The shoots are often attacked by aphids, especially in early spring. If grown in poorly ventilated and very hot conditions, scale insects and mites easily develop, which conspicuously spoil the foliage and can cause a shortage of flowers and fruit.


Potted mandarin -">Grow a potted mandarin

The citrus trees have a very decorative appearance, the dark foliage is very fragrant, as well as the flowers that bloom in late spring; for this reason, mandarins are very often grown even in areas with very harsh winters, placing them in pots, to be able to shelter them from the cold when winter arrives. Growing in pots presents particular salient problems. First of all, it is necessary to repot these small trees at least every 2-3 years, to restore the fertility of the soil, adding them back to the pot; in addition to this, the root system needs to be able to develop at its best, and therefore it is essential to provide a larger container over the years. The quantity and quality of the water supplied is also very important, which must be free of chlorine and limescale and must be supplied regularly, but avoiding soaking the soil or leaving it wet for a long time. In areas with very cold winters, the primary cause of death or loss of foliage by mandarins is drought, not frost. In fact, to protect a potted citrus fruit from frost, it is sufficient to place it in a sunny place, close to the house and sheltered from the wind. But it will be essential to provide watering even during the winter period, especially if the plant is not exposed to the elements and is covered with plastic material, to shelter it from the cold. Watering should preferably be provided during days that are not excessively cold, and must be little abundant: simply moisten the soil.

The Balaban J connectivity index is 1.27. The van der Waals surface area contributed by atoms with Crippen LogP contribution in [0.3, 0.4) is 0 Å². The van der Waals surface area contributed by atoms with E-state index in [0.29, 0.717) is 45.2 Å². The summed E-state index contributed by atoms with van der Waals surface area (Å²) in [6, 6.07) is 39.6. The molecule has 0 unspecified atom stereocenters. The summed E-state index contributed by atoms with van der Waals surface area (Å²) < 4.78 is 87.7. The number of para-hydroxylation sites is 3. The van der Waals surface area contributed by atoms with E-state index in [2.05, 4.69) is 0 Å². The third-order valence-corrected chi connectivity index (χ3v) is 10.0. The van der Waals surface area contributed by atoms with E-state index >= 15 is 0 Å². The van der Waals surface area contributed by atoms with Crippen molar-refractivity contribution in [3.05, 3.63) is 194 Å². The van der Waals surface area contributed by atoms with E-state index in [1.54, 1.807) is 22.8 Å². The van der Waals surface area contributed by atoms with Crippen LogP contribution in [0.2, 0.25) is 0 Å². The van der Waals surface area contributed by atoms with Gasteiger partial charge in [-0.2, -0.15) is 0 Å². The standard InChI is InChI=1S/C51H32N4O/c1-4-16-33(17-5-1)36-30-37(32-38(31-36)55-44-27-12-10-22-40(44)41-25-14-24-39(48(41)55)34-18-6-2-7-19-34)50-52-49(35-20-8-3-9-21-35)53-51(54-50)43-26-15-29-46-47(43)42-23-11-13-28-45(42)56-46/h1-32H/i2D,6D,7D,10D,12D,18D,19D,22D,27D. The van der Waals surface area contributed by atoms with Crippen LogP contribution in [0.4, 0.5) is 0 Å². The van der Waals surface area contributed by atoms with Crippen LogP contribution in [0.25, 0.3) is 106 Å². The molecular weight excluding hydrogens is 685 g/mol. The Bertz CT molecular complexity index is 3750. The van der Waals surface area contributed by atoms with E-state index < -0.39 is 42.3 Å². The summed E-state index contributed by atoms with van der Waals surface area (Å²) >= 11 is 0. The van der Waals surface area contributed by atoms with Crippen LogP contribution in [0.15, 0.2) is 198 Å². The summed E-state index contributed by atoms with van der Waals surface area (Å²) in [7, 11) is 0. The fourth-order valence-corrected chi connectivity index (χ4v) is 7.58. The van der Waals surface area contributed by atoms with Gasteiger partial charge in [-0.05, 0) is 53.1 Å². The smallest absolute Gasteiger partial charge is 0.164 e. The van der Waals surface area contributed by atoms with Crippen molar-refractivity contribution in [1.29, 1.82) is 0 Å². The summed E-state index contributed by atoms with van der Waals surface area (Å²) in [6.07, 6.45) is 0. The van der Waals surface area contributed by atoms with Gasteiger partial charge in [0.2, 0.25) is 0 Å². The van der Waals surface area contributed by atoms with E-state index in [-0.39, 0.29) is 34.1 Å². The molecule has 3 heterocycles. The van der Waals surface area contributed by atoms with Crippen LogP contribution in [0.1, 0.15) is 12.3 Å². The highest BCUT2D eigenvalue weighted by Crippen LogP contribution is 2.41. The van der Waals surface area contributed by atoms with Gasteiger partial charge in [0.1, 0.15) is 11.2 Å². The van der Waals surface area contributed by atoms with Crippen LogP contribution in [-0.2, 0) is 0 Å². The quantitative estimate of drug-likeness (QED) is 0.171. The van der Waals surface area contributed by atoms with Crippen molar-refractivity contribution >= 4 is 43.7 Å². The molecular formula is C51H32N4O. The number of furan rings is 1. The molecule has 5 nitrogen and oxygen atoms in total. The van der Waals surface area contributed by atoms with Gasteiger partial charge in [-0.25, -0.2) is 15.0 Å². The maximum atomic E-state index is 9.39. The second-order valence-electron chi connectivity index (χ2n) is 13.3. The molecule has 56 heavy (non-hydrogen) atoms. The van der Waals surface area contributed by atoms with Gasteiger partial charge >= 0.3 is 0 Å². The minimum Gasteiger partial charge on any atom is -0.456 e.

Mandarin: The fruits of citrus fruits

Citrus fruits produce very particular fruits, called hesperides; these are large berries, consisting of an external peel, called flavedo, green, yellow or orange, very aromatic and rich in essential oils; inside, the peel becomes spongy, dry, white in color and with a soft consistency, it is called albedo and often has a very bitter taste. Inside the peel the fruit is divided into segments, called cloves, consisting of a thin film inside which there are the seeds and tiny vesicles full of aromatic juice, very rich in vitamin C. All citrus fruits show these characteristics, and are then they differ in color, flavor, aroma, size and shape. Apart from the lemons, all the other citrus fruits must be picked perfectly ripe from the tree, because once picked, ripening stops; in particular, most citrus fruits ripen the pulp of the peel first, especially in the areas of origin, where citrus fruits keep their green peel even when fully ripe. Some green zones or a completely green color therefore may not mean anything regarding the ripening of the pulp of citrus fruits, which must be tasted before harvesting to know if they are already sweet and juicy. As for mandarins, the harvest must be carried out with great care, as the thin skin, or slightly detached from the pulp, can easily break when the fruit is detached from the small, causing a faster deterioration of the fruit. For this reason, tangerines and mandarin oranges are usually collected by cutting part of the petiole with shears, and therefore are often found with small and some leaves.